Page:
Skip to comments.History: What Did Francis of Assisi Mean When He Said, “If Necessary Use Words”?
Posted on 01/28/2013 2:13:42 PM PST by SeekAndFind
Youve probably heard the quotation at least a few times, most likely in a sermon encouraging people to live their faith in the world.
Preach the gospel at all times, Francis of Assisi said. If necessary, use words.
Its a heartwarming sentiment with two flaws.
First off, St. Francis never said it; second, even if St. Francis spoke these words, they arent true.
Mark Galli puts the historical myth to rest in an article that reads, in part,
First, no biography written within the first 200 years of his death contains the saying. Its not likely that a pithy quote like this would have been missed by his earliest disciples. Second, in his day, Francis was known as much for his preaching as for his lifestyle. He soon took up itinerant ministry, sometimes preaching in up to five villages a day, often outdoors. In the country, Francis often spoke from a bale of straw or a granary doorway.
He apparently was a bit of a showman. He imitated the troubadours, employing poetry and word pictures to drive the message home. When he described the Nativity, listeners felt as if Mary was giving birth before their eyes; in rehearsing the crucifixion, the crowd (as did Francis) would shed tears.
[An] early biography talked about how his preaching was received: His words were neither hollow nor ridiculous, but filled with the power of the Holy Spirit, penetrating the marrow of the heart, so that listeners were turned to great amazement.
Ed Stetzer summarizes the problem with the sentiment itself in an article entitled Preach the Gospel and, Since Its Necessary, Use Words.
The Apostle Paul summarized the gospel as the life, death, and resurrection of Jesus Christ, through whom sin is atoned for, sinners are reconciled to God, and the hope of the resurrection awaits all who believe.
The gospel is not habit, but history. The gospel is the declaration of something that actually happened. And since the gospel is the saving work of Jesus, it isnt something we can do, but it is something we must announce. We do live out its implications, but if we are to make the gospel known, we will do so through words.
Either it’s an Urban Legend or he was the Parton Saint of stand-up...
Thanks for this. It drives me nuts everytime I hear someone throw out this fake quote.
It's pretty clear that the Gospel is something that is preached:
As Scripture says, Anyone who believes in him will never be put to shame. For there is no difference between Jew and Gentilethe same Lord is Lord of all and richly blesses all who call on him, for, Everyone who calls on the name of the Lord will be saved. How, then, can they call on the one they have not believed in? And how can they believe in the one of whom they have not heard? And how can they hear without someone preaching to them? And how can anyone preach unless they are sent? As it is written: How beautiful are the feet of those who bring good news!". But not all the Israelites accepted the good news. For Isaiah says, Lord, who has believed our message? Consequently, faith comes from hearing the message, and the message is heard through the word about Christ. (Romans 10:11-17)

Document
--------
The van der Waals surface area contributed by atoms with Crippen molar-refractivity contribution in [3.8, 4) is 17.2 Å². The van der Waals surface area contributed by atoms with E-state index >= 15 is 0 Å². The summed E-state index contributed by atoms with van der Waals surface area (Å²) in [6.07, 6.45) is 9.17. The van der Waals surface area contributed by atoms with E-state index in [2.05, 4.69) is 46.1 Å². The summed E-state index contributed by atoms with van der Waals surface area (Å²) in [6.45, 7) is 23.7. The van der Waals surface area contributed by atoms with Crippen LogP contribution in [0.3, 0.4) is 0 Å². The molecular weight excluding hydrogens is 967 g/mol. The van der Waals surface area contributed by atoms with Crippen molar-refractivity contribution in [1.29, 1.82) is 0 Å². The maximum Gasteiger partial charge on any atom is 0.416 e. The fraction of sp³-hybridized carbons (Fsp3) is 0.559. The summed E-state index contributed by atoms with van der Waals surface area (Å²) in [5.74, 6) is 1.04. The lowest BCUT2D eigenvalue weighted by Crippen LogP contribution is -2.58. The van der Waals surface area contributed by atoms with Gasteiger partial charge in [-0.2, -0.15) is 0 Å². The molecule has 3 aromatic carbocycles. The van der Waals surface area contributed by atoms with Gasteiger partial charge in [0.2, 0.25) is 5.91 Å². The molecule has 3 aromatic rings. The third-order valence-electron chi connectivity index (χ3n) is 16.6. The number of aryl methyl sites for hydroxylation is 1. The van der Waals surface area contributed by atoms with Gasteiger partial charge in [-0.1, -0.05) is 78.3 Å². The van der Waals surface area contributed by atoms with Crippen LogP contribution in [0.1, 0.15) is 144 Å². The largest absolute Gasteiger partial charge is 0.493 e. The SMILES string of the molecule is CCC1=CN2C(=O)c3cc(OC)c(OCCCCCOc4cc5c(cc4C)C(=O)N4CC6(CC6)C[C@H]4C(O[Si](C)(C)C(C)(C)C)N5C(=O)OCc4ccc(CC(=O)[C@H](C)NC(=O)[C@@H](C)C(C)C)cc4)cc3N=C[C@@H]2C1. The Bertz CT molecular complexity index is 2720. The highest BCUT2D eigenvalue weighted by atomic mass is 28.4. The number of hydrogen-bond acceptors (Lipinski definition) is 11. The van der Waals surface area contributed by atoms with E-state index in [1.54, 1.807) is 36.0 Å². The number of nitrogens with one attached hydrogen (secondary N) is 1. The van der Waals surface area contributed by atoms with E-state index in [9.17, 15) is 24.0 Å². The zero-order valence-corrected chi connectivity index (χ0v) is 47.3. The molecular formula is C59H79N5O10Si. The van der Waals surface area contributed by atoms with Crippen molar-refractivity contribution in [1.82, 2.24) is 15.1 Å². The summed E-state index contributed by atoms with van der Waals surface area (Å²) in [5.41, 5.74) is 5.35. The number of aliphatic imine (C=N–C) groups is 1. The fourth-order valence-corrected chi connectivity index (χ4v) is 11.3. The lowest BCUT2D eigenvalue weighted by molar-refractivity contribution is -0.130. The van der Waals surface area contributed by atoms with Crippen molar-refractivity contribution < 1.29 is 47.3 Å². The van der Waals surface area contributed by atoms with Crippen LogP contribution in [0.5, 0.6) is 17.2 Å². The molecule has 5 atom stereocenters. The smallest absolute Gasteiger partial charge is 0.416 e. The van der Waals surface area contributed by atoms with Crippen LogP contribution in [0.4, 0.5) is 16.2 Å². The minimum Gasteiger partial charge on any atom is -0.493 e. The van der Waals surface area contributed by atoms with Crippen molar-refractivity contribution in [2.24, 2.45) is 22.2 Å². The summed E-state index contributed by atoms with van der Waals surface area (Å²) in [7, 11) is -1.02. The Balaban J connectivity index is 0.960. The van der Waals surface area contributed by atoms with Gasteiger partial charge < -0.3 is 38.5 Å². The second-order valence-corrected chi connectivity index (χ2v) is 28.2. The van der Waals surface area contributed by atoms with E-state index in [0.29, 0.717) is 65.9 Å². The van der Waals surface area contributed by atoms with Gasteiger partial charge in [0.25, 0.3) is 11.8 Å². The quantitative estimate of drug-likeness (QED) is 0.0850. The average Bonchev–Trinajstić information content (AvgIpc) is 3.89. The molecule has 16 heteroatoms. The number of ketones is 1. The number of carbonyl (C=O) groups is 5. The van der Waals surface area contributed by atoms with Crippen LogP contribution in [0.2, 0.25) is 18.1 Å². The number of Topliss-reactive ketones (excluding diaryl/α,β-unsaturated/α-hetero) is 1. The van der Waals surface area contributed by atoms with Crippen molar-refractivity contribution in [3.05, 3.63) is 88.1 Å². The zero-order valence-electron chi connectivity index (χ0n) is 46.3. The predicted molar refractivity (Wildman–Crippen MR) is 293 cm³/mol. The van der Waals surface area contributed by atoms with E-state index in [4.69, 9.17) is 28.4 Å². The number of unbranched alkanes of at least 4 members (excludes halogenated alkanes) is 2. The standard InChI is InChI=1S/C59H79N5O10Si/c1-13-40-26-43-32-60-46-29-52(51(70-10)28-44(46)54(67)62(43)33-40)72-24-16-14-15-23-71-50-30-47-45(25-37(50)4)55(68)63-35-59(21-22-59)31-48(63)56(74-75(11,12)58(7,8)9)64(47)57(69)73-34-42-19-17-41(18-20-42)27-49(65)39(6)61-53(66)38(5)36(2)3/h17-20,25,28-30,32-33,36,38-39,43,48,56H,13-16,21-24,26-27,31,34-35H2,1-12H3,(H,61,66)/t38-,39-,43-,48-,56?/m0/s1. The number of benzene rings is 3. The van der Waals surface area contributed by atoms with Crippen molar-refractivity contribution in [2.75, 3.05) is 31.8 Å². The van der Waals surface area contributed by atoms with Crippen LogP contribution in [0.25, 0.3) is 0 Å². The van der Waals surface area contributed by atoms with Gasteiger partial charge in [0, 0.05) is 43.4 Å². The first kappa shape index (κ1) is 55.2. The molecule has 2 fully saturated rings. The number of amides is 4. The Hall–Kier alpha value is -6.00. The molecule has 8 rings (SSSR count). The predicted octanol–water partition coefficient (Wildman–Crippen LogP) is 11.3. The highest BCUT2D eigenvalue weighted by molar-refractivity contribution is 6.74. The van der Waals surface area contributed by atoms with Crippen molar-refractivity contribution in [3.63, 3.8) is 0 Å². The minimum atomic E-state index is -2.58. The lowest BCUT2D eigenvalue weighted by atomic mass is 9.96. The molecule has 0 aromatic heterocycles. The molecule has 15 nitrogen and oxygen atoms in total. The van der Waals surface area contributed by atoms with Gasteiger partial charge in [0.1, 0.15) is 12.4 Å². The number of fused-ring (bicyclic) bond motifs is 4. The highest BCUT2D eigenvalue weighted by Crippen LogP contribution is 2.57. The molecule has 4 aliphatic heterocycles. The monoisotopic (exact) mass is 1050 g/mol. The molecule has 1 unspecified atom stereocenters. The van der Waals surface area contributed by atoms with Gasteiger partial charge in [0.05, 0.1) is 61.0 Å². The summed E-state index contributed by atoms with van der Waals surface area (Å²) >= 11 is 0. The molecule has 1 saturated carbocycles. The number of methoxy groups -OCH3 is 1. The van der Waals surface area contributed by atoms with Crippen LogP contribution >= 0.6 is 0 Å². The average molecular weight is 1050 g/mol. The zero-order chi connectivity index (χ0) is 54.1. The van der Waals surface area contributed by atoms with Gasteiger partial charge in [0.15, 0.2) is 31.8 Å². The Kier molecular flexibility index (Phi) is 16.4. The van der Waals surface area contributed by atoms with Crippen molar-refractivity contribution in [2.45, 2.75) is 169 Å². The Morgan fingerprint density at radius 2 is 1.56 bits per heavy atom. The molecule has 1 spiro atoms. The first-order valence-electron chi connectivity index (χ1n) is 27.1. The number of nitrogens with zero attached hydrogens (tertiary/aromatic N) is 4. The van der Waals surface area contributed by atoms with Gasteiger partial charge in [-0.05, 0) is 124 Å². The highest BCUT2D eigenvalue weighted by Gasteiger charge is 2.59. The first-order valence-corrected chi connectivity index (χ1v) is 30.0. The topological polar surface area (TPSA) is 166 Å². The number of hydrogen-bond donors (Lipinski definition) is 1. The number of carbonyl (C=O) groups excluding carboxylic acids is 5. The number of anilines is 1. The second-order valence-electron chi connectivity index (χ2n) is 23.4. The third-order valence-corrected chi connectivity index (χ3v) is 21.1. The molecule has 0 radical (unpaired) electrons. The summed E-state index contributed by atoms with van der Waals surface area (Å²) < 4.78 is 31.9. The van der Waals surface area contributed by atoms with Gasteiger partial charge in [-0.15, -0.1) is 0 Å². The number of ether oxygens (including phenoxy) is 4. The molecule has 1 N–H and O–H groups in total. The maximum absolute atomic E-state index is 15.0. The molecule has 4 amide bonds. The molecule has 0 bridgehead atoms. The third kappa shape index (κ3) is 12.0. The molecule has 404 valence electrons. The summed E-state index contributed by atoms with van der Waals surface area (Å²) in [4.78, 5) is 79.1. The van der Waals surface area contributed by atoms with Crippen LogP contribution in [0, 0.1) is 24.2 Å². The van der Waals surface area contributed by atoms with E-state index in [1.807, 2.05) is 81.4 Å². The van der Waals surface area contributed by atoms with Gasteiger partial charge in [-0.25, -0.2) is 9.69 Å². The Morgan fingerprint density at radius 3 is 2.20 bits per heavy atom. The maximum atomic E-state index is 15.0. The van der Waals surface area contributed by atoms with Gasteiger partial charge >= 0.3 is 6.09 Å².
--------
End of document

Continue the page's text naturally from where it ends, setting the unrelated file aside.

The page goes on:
We are saved by faith and that faith effects a spiritual change within the heart of every believer. Consequently, our lives should show the evidence of that intrinsic change and others are attracted to Christ when they see how we live to the glory of God. The idea that we live our faith so that others praise God - and not us - is the reason why, I think, He left us here rather than immediately taking us up once we are born again. We work with the Holy Spirit to call the unsaved to Christ. This should be a strong reminder to us that we have a responsibility to the world to not only preach the Gospel to everyone but to live the Gospel, too.
yes. well said.
In Chapter XVII of his Rule of 1221, Francis told the friars not to preach unless they had received the proper permission to do so. Then he added, "Let all the brothers, however, preach by their deeds." https://www.americancatholic.org/messenger/oct2001/Wiseman.asp
St. Francis may not have said it, yet actions do speak louder then words and sometimes it works better to walk the walk then to spout the talk. ;)
Amen and Hallelujah!
Conversely, if we are nasty and negative, why would people ever be drawn to the Christ we claim we worship? They would just consider us hypocrites of the worst kind to say one thing, and then act a totally different way.
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Saint Francis was born in Assisi, Italy in 1182. He lived and preached a life of poverty and love of God to all men. He founded the religious Order of the Franciscans; with St. Clare, he founded the Order of the Poor Clares; and the Third Order for lay people. He died in 1226.